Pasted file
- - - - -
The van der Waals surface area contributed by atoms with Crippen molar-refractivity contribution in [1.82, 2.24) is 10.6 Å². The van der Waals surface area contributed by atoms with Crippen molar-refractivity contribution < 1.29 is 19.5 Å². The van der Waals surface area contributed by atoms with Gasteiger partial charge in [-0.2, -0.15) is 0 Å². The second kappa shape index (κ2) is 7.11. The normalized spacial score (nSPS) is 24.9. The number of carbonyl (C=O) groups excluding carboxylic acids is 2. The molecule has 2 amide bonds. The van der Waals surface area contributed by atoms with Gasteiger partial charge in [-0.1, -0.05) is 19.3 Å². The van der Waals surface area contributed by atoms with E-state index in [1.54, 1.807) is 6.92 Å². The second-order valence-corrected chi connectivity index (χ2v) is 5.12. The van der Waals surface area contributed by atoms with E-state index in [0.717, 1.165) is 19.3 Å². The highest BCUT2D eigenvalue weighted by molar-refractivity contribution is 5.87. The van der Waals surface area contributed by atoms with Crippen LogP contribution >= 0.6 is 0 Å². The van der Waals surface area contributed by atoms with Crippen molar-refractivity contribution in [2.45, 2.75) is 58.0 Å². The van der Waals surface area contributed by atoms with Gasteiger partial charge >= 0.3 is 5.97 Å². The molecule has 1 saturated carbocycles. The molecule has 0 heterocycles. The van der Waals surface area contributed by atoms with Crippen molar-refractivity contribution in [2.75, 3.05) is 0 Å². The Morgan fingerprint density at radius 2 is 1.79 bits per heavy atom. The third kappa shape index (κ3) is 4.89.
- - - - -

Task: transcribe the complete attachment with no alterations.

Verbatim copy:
The van der Waals surface area contributed by atoms with Crippen molar-refractivity contribution in [1.82, 2.24) is 10.6 Å². The van der Waals surface area contributed by atoms with Crippen molar-refractivity contribution < 1.29 is 19.5 Å². The van der Waals surface area contributed by atoms with Gasteiger partial charge in [-0.2, -0.15) is 0 Å². The second kappa shape index (κ2) is 7.11. The normalized spacial score (nSPS) is 24.9. The number of carbonyl (C=O) groups excluding carboxylic acids is 2. The molecule has 2 amide bonds. The van der Waals surface area contributed by atoms with Gasteiger partial charge in [-0.1, -0.05) is 19.3 Å². The van der Waals surface area contributed by atoms with E-state index in [1.54, 1.807) is 6.92 Å². The second-order valence-corrected chi connectivity index (χ2v) is 5.12. The van der Waals surface area contributed by atoms with E-state index in [0.717, 1.165) is 19.3 Å². The highest BCUT2D eigenvalue weighted by molar-refractivity contribution is 5.87. The van der Waals surface area contributed by atoms with Crippen LogP contribution >= 0.6 is 0 Å². The van der Waals surface area contributed by atoms with Crippen molar-refractivity contribution in [2.45, 2.75) is 58.0 Å². The van der Waals surface area contributed by atoms with Gasteiger partial charge >= 0.3 is 5.97 Å². The molecule has 1 saturated carbocycles. The molecule has 0 heterocycles. The van der Waals surface area contributed by atoms with Crippen molar-refractivity contribution in [2.75, 3.05) is 0 Å². The Morgan fingerprint density at radius 2 is 1.79 bits per heavy atom. The third kappa shape index (κ3) is 4.89.